Underneath the façade of dark make-up and body paint stands a handsome, dapper young man by the name of Andy Black. Well known as the frontman of Black Veil Brides, this side project for the American rock singer is the first time we see Andy in all his glory, following his other passions in music. The reception towards his debut album The Shadow Side is staggering to say that it was only released a week ago. Kicking off ‘The Homecoming Tour’ at The Leadmill, Sheffield, the audience were the first to bear witness to the awakening of Andy’s dream, and needless to say it was a roaring success.
Playing to an audience admittedly made up by a large bunch of teenage girls and their parents, Southampton rising rockers Creeper opened the evening wonderfully with bouncy tracks and punk ballads from their new EP ‘The Stranger‘. Making noise of their own as nominees for Best Newcomer in this year’s Kerrang! awards, the punk horror group were a fitting start to the evening of sweat and screaming.
If you weren’t happy with the place you were standing when Creeper left the stage, it was too bad. Even with half an hour between the supporting act and Andy Black, the crowd surged and cemented fans against each other and the barrier. This is just a taste of the admiration for this man. Luckily, he began his set on time, with a brand new entourage providing pounding drums and riffs to complement Andy’s deliciously deep tones.
Singles ‘Stay Alive’ and ‘Ribcage’ brought the room screaming to life with a foot stomping quality you couldn’t help but move to. And just in case you didn’t have enough time in four days to learn the lyrics to his new album, Andy was already two steps ahead with a cover of Billy Idol’s ‘Dancing with Myself‘ up his sleeve. He also rocked a cover of Social Distortion’s ‘Reach for the Sky’, revealing that this was the first song he played live in high school. No one could possibly imagine how well this went down in school, but with less acne and adding a few hundred more adoring fans, we can assume that this time it was appreciated a whole lot more.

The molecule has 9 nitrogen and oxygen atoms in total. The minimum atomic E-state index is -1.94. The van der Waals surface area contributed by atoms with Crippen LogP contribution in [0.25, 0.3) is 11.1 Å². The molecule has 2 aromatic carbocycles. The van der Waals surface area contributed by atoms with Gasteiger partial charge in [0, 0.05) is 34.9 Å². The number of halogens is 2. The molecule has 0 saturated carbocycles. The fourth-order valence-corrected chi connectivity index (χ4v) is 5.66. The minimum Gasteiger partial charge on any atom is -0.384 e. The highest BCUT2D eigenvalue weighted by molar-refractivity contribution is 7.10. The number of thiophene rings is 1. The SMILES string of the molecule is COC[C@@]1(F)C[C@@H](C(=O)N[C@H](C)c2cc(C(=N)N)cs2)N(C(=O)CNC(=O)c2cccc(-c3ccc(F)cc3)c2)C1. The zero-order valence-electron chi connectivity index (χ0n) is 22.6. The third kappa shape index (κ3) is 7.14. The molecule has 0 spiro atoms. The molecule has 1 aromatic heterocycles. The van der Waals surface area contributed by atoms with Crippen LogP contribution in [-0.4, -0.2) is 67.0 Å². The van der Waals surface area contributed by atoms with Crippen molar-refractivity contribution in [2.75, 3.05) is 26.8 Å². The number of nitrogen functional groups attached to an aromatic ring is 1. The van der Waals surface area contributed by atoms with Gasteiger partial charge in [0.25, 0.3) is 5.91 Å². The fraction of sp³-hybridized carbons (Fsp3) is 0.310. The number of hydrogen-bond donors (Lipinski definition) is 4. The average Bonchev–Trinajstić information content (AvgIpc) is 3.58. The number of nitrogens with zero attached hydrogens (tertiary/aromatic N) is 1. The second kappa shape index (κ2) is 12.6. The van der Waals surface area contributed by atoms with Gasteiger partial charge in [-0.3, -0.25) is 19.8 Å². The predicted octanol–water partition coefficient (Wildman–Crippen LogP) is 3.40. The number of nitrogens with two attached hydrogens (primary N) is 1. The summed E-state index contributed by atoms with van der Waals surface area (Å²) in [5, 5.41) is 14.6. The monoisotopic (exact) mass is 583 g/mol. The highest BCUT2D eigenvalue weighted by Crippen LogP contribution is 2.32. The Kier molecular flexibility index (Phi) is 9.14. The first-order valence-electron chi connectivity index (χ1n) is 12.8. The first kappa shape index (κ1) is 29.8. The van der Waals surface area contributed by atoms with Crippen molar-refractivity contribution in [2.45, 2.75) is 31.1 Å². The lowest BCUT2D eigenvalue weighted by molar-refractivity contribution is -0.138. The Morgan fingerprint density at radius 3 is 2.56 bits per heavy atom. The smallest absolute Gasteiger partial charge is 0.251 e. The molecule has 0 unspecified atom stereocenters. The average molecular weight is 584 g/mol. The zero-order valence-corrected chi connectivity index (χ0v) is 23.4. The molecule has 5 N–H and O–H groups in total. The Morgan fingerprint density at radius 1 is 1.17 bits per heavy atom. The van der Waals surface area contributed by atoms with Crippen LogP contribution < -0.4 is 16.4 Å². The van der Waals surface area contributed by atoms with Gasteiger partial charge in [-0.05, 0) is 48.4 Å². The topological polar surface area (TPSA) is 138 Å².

In an evening filled with tributes, Andy took the time to thank all the contributors that helped make ‘The Shadow Side‘ become a reality. In a tear wrenching speech, he dedicated the track ‘Beautiful Pain‘ to his friend and fellow musician Chris Holley, who tragically passed away last year and wished greatly to be a part of the Andy Black project. And in that moment, he was. The song itself is incredibly moving, the music holding back to showcase Andy’s voice but uplifting the track with just the right amount of rock in the chorus to “remember the good times”. A truly fitting tribute.
Continuing down the ballad path, ‘Put the Gun Down’ and ‘Paint It Black’ were true highlights, hearing Andy’s voice was exceptional. When it was revealed that ‘Paint It Black’ was written and dedicated to his new wife Juliet Simms, it drew a collective “aww” across the audience. At this point, the eclecticism of these songs was evident and whether it is gritty punk, artistic ballads or bringing old songs back to life, Andy nails it every time. He certainly chose the right tracks from ‘The Shadow Side‘ for his live show.
Ending the show with synth pop classic ‘They Don’t Need to Understand’ and a cheeky encore of the more upbeat ‘We Don’t Have to Dance’ was the perfect way to uplift the crowd and ironically, everyone was dancing. The sign of a great show is leaving the venue with a beam across your face, and it was hard to find someone who wasn’t grinning at that point.
Having the power to bring the room to life with just a smile is outstanding, but Andy Black proves he is more than just a pretty face and an integral cog in the Black Veil Brides machine. By sticking true to his beliefs and creating music that is special to him, he deserves every ounce of respect he has earned from old fans and new. And with an American and Australian ‘Homecoming Tour’ already in the pipeline, it seems Andy Black is not a name we will be forgetting any time soon.
This Andy Black article was written by Evie Myers, a GIGsoup contributor. Edited by Zoe Anderson.